Architecture and landscape come together three-dimensionally. The reversed beam at the entrance on the ground floor allowed a low, open space to span 16 meters. Above the double height multi-media room, the roof structure touches down on the sunken garden. The slide and flying corridor in the center of the courtyard connects the roof space and garden on the ground floor seamlessly. As a result, the circulation loop was smoother with a diverse spatial experience.

Metropol Parasol

By J.MAYER.H, Sevilla, Spain

Metropol Parasol is one of the most iconic roof walks in the world. The landmark project for Sevilla was made to articulate the city as one of Spain’s most fascinating cultural destinations. The design explores the potential of the Plaza de la Encarnación to become the new contemporary urban center. Its role as a unique urban space within the dense fabric of the medieval inner city of Sevilla allows for a great variety of activities such as memory, leisure, and commerce. A highly developed infrastructure helps to activate the square, making it an attractive destination for tourists and locals alike.

The Metropol Parasol scheme and its large, mushroom-like structures, includes an archeological site, a farmers market, an elevated plaza, multiple bars and restaurants underneath and inside the parasols, as well as a panorama terrace for the roof walk on the very top of the parasols. Thought of as a light metal structure, the parasols grow out of the archeological excavation site into a contemporary landmark. The columns become prominent points of access to the museum below as well as to the plaza and panorama deck above, defining a unique relationship between the historical and the contemporary city.

Moesgaard Museum

By Henning Larsen, Aarhus, Denmark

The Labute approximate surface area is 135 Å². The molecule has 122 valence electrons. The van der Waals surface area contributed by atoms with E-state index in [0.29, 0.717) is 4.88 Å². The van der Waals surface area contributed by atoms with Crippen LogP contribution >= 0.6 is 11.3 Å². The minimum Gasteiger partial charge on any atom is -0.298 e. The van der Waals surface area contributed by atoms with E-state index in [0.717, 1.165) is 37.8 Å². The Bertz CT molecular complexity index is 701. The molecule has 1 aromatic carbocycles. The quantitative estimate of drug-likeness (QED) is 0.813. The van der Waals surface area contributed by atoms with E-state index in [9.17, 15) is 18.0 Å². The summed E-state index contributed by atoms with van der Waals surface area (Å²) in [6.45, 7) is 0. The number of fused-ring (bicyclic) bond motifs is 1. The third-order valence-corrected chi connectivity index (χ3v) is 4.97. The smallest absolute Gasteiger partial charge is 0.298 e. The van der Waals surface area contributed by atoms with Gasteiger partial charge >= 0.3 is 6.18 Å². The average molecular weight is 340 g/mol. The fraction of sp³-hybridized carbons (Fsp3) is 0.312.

The Moesgaard Museum was designed around its roofscape. With its green roof, courtyard gardens, and underground terraces, the museum invites various new and alternative kinds of exhibitions. The 16,000 m2 museum is uniquely located in the hilly landscape of Skåde south of Aarhus. With its sloping roofscape of grass, moss and flowers, the building appears as a powerful visual landmark perceptible even from the sea.

The rectangular shaped roof plane seems to grow out of the landscape and during summer it forms an area for picnics, barbecues, lectures and traditional Midsummer Day’s bonfires. The heart of the building is the foyer where the ticket sales, the museum shop and the public café are situated. From here, one can enjoy views of the Aarhus Bay through great glass walls. From the foyer, there is access to the large roof top terrace with outdoor service.

Courtyard Kindergarten

By MAD Architects, Beijing, China

Popular Choice Winner, 2020 A+Awards, Kindergartens

MAD’s kindergarten design features a dynamic floating roof that surrounds a historic courtyard. The traditional siheyuan courtyard dates back to 1725, and the scheme inserts a new building that protects the existing buildings that are restored for use. Celebrating the cultural heritage of the site, the project forms a multi-layered urban narrative, where old and new co-exist. Unfolding onto the site with a low and gentle posture, the roof transforms the space between the various buildings into a colorful playground.

The roof walk and adjoining spaces function as the main place for children to engage in outdoor sports and activities. On the southwest side of the roof, a subtly undulating surface of small ‘hills’ creates a high and low terrain, forming a playful landscape. At the same time, the kindergarten’s interior has been envisioned as an open-concept layout that serves as a teaching space, library, small theater, and gymnasium – a free and inclusive atmosphere, that functions as the daily education space for 400 children.